Jason Halpern has been busy since taking over the family company, JMH Developments in 2010. As a real estate developer his fresh approach to business has been good for the company and JMH continues to be a leader of the industry in exclusive areas like Brooklyn, Manhattan, and Miami Beach. Halpern is behind some of the most strategically placed, unique properties in these areas where luxury accommodations under his control are doing well.
Luxury has its place of course, but JHM remains just as committed to new, innovative ideas for both commercial and rental projects. From the beginnings of an idea to the completion of a project, Halpern and his team of experts at JMH put their talents to use developing brand new projects as well as taking an existing building and giving it new life. Historic properties are restored to their original elegance, with modern conveniences included the second time around and then enjoyed again as they should be. One of JMH recent projects is the renovation of 184 Kent Avenue in Brooklyn, which is listed on the National Historic Register. This address was the recipient of the Building Brooklyn Award in 2011 for the adaptive reuse category.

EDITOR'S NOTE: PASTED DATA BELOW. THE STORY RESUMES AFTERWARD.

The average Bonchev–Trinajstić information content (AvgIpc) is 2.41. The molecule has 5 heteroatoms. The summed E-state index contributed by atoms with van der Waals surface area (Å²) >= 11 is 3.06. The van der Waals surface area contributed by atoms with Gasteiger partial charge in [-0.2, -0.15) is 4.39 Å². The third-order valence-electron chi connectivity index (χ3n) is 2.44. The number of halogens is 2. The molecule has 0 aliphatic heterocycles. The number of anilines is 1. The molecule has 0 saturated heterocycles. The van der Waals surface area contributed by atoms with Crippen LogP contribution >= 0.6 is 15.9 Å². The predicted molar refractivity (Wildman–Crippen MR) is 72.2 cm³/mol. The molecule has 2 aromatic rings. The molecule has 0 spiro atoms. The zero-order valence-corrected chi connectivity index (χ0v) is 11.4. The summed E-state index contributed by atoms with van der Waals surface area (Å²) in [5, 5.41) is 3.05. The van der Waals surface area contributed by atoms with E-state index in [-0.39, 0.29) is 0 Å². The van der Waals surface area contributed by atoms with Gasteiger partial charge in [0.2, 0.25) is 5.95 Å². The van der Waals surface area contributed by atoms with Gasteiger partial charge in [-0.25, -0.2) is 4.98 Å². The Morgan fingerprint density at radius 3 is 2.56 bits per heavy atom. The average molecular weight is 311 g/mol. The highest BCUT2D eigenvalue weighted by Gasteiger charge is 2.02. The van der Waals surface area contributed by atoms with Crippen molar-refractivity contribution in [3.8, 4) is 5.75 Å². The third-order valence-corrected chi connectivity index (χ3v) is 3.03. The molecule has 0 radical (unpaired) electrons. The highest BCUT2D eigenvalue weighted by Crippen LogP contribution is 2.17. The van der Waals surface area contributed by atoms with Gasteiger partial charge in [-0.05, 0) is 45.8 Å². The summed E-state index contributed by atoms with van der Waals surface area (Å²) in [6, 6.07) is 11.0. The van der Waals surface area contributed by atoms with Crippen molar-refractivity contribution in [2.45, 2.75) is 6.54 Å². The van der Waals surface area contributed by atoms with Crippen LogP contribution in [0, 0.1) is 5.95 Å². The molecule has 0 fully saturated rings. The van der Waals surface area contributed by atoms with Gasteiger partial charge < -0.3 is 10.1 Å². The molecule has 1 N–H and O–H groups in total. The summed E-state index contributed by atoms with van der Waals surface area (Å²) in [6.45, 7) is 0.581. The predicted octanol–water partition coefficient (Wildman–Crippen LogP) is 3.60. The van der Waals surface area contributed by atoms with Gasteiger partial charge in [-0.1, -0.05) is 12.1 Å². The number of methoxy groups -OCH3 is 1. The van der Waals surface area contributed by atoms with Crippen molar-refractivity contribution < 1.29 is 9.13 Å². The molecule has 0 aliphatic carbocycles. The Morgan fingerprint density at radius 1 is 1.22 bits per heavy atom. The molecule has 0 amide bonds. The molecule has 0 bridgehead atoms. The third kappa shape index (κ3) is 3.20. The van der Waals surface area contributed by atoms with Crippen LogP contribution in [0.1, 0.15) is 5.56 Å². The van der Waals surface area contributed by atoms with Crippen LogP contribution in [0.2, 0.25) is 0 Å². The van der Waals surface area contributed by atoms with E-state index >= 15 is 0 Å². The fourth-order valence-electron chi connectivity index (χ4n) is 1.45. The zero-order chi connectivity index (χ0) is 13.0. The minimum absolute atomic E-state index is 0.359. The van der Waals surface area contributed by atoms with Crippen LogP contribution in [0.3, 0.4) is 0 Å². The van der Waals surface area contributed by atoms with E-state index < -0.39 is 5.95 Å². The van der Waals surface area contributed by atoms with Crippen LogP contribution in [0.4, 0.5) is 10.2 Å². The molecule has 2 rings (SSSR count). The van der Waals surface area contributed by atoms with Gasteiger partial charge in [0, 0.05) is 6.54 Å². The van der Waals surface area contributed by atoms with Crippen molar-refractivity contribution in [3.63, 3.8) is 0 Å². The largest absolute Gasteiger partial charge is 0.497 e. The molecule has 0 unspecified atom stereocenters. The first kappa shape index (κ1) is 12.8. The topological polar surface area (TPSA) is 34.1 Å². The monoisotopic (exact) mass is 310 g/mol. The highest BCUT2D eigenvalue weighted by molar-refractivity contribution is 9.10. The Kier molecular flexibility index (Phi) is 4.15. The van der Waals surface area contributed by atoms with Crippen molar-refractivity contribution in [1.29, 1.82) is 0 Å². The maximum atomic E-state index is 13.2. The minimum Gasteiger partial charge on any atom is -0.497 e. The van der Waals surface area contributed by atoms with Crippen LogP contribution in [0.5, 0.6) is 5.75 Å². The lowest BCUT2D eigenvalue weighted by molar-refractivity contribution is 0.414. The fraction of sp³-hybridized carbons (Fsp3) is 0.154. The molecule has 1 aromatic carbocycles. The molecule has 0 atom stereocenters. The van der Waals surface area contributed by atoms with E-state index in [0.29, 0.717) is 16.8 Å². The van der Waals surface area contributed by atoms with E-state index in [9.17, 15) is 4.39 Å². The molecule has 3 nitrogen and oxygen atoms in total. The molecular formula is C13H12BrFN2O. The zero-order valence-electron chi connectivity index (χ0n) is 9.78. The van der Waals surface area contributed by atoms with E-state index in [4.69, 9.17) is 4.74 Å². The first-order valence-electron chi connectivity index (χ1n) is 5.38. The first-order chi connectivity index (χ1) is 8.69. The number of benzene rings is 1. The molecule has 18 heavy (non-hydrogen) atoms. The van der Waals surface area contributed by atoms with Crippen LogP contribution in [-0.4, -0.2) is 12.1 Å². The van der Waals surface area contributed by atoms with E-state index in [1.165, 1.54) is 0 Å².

Another of Mr. Halpern’s more recent accomplishments is the Aloft South Beach in Miami. He put his passion for history and talent for combining the old with the new to good use with this interesting old building that began its existence as the historic “Motel Ankara” in 1954. Also known as the Banana Bungalow in 2004, and since its recent sale to Rockpoint Group, a real estate company based in Boston it is now known as “The Gates.” It should be noted the Aloft recently received an award for Hotel Development of the year at the American Lodging Investment Summit. Well earned recognition for a developer and his team that earned it.
That’s one very major deal done and you can be certain Halpern and JMH are far from through yet. They are focused on the future now and fresh opportunities as well as other, ongoing projects scattered across the nation. When you really feel passionate about your work, that’s going to show in the finished project. It would really be interesting to see what or where his next “historic reuse” project turns out to be and watching it unfold an education.